Due to the inclination of the Earth's orbit to the Sun's equator, one solar pole or the other is not visible for several months each year. As a result synoptic maps typically have an inconvenient, but unavoidable, small data gap at high latitudes.
During the Carrington Rotation each year when the pole is tipped most toward the Earth, a fairly good observation of the polar field can be made. This happens about March 7 for the south pole and about September 7 for the north. From year to year the large-scale polar field changes relatively slowly, so a reasonable interpolation can be made between the annual views. Extrapolation for recent rotations can be (and is) done, but is less reliable.
Determining the polar field correction is a multi-step process that preserves as much of the high quality observed data as possible. First, using the annual observations of the visible pole we interpolate in time the slowly varying smoothed polar field for that rotation. Next, to find the smoothed polar field for that rotation, the observations poleward of 75 degrees are replaced by the interpolated annual value and a 7th order polynomial is then fit to the entire region above 55 degrees. Finally that smoothed one-rotation fit is cleanly merged with the full-resolution observations between 62 and 75 degrees; a smooth transition is made from 100% observed high-resolution MDI field to 100% interpolated smooth polar field. The field above 75 degrees in the interpolated maps is 100% the smoothed one-rotation fit.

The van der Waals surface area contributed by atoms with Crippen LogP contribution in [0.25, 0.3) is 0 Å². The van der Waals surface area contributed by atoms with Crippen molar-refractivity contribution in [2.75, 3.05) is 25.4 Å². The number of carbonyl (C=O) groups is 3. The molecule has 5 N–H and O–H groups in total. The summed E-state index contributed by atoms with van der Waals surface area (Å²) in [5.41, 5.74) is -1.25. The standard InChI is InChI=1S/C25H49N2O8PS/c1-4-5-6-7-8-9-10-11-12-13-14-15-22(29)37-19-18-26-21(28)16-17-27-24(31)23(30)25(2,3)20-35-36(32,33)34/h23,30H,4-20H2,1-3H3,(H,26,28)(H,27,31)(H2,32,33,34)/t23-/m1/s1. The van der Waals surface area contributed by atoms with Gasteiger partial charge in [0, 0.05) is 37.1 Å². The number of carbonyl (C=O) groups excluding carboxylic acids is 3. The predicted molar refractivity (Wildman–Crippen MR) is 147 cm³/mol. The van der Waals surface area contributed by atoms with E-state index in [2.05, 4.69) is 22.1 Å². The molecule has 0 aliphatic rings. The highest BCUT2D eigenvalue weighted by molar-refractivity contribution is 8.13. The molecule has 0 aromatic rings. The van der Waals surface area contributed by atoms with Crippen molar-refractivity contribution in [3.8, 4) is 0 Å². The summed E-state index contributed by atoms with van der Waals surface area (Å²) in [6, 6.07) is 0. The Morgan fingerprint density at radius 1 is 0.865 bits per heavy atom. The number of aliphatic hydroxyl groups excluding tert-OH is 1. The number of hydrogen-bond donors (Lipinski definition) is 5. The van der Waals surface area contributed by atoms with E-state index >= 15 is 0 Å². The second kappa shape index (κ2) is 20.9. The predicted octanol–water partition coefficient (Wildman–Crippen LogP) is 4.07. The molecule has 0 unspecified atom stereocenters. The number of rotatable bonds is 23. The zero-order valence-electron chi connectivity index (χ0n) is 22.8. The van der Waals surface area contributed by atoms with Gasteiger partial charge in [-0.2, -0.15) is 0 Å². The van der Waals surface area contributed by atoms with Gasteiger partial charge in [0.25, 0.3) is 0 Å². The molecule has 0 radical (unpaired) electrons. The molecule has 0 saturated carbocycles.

For more details, see "A New Methond For Polar Field Interpolation" by
Xudog Sun, et al., 2011, Solar Physics, 270, 9.
Resulting synoptic charts are now availabe from the synoptic map request page.
Page last revised
Thursday, 12-May-2011 10:02:17 PDT